Even after his apparent confessions of sexual assault, evangelical leaders have doubled down on their support for Trump. The Faith and Freedom Coalition’s, Ralph Reed, obstinately announced that Trump’s objectivizing of women doesn’t even “rank high on the hierarchy of concerns of those faith-based voters,” that he is apparently empowered to speak for.
A similar insight is echoed by Focus on the Family’s James Dobson, who recently declared, “most evangelicals I know have decided…that they will really have only one choice for president, … Donald J. Trump.” I’m sure one of those evangelical he knows is Franklin Graham of Samaritan’s Purse, who is fervently “praying” that “…Christians will not be deceived by the liberal media about what is at stake for future generations.”
Up is Down and Down is Up
Probably, the prize for the most hypocritical goes to Jerry Falwell Jr. The heir to his name sake’s legacy, Falwell serves as President of the conservative evangelical Liberty University, which boasts a total enrollment of over a tenth of a million students! These students have to abide by a strict moral code. Among its list of “misconduct that is contrary to the teachings of the Christian faith,” are “sexually-oriented joking,” “unwelcome touching…of a sexual nature,” “non-marital sexual relations,” and “persistent or unwanted attempts to change a casual…relationship into a romantic…one.”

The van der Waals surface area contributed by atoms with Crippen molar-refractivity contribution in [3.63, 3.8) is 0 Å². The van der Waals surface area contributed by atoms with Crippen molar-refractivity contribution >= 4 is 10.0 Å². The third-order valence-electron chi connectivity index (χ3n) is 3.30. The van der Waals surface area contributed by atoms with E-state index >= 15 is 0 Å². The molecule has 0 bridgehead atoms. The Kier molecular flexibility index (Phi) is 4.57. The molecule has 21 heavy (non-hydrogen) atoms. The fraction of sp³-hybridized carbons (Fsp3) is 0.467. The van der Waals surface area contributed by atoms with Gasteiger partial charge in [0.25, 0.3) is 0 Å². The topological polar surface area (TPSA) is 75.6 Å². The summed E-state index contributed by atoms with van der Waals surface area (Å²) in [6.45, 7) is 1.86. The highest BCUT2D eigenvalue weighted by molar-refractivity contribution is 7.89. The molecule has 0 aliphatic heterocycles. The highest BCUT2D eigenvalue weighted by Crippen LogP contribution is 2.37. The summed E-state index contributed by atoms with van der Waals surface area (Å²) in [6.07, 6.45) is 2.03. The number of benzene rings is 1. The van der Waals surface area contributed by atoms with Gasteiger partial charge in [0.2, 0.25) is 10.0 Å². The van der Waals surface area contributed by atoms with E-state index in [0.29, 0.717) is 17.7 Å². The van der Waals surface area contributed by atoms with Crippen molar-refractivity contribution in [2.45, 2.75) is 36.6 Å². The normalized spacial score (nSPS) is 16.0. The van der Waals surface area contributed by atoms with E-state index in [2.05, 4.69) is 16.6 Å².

Apparently, as far as Falwell is concerned, the language and behavior that could result in expulsion for his own students, are simply “dumb comments” when his apparent Messiah boasts about them. The septic depths to which Falwell’s concept of morality has sank is most evident in his assertion that if Trump is not elected, this country will “go down the toilet...” Implicit in the statement is the suggestion that Trump has the moral qualifications to uphold conservative values. This strange assessment makes me wonder if he has borrowed Alice’s looking glass and is under the delusion that “up is down and down is up.”
The Religious Right is Wrong